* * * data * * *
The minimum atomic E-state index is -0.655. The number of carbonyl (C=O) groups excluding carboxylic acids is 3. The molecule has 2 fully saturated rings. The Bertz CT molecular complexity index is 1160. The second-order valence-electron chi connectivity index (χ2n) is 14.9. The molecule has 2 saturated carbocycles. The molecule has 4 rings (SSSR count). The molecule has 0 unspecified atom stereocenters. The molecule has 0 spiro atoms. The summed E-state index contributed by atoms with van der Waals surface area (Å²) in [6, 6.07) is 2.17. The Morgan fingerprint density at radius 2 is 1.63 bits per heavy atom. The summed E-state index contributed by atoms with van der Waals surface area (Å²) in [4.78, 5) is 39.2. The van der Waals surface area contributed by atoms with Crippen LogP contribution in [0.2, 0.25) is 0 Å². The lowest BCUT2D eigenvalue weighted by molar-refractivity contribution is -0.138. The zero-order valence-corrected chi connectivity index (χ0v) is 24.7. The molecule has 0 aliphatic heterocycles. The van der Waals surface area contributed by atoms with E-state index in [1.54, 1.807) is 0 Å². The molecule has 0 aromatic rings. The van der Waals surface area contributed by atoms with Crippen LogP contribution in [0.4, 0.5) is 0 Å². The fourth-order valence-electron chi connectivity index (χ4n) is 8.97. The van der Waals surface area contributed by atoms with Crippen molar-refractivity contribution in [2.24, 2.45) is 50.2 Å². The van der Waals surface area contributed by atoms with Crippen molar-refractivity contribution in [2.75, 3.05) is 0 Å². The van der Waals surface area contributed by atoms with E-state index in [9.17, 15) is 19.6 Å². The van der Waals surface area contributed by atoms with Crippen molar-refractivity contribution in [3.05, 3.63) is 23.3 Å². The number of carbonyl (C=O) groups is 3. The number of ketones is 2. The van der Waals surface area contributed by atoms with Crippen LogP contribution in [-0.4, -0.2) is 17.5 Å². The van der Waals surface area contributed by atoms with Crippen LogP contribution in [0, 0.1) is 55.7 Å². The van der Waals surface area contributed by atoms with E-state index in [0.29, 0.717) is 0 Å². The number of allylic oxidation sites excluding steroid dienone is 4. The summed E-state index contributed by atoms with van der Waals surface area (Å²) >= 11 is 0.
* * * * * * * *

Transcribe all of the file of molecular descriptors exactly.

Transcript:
The minimum atomic E-state index is -0.655. The number of carbonyl (C=O) groups excluding carboxylic acids is 3. The molecule has 2 fully saturated rings. The Bertz CT molecular complexity index is 1160. The second-order valence-electron chi connectivity index (χ2n) is 14.9. The molecule has 2 saturated carbocycles. The molecule has 4 rings (SSSR count). The molecule has 0 unspecified atom stereocenters. The molecule has 0 spiro atoms. The summed E-state index contributed by atoms with van der Waals surface area (Å²) in [6, 6.07) is 2.17. The Morgan fingerprint density at radius 2 is 1.63 bits per heavy atom. The summed E-state index contributed by atoms with van der Waals surface area (Å²) in [4.78, 5) is 39.2. The van der Waals surface area contributed by atoms with Crippen LogP contribution in [0.2, 0.25) is 0 Å². The lowest BCUT2D eigenvalue weighted by molar-refractivity contribution is -0.138. The zero-order valence-corrected chi connectivity index (χ0v) is 24.7. The molecule has 0 aliphatic heterocycles. The van der Waals surface area contributed by atoms with E-state index in [1.54, 1.807) is 0 Å². The molecule has 0 aromatic rings. The van der Waals surface area contributed by atoms with Crippen LogP contribution in [0.4, 0.5) is 0 Å². The fourth-order valence-electron chi connectivity index (χ4n) is 8.97. The van der Waals surface area contributed by atoms with Crippen molar-refractivity contribution in [2.24, 2.45) is 50.2 Å². The van der Waals surface area contributed by atoms with Crippen molar-refractivity contribution in [2.75, 3.05) is 0 Å². The van der Waals surface area contributed by atoms with E-state index in [9.17, 15) is 19.6 Å². The van der Waals surface area contributed by atoms with Crippen molar-refractivity contribution in [3.05, 3.63) is 23.3 Å². The number of carbonyl (C=O) groups is 3. The number of ketones is 2. The van der Waals surface area contributed by atoms with Crippen LogP contribution in [-0.4, -0.2) is 17.5 Å². The van der Waals surface area contributed by atoms with Crippen LogP contribution in [0, 0.1) is 55.7 Å². The van der Waals surface area contributed by atoms with E-state index in [0.29, 0.717) is 0 Å². The number of allylic oxidation sites excluding steroid dienone is 4. The summed E-state index contributed by atoms with van der Waals surface area (Å²) >= 11 is 0.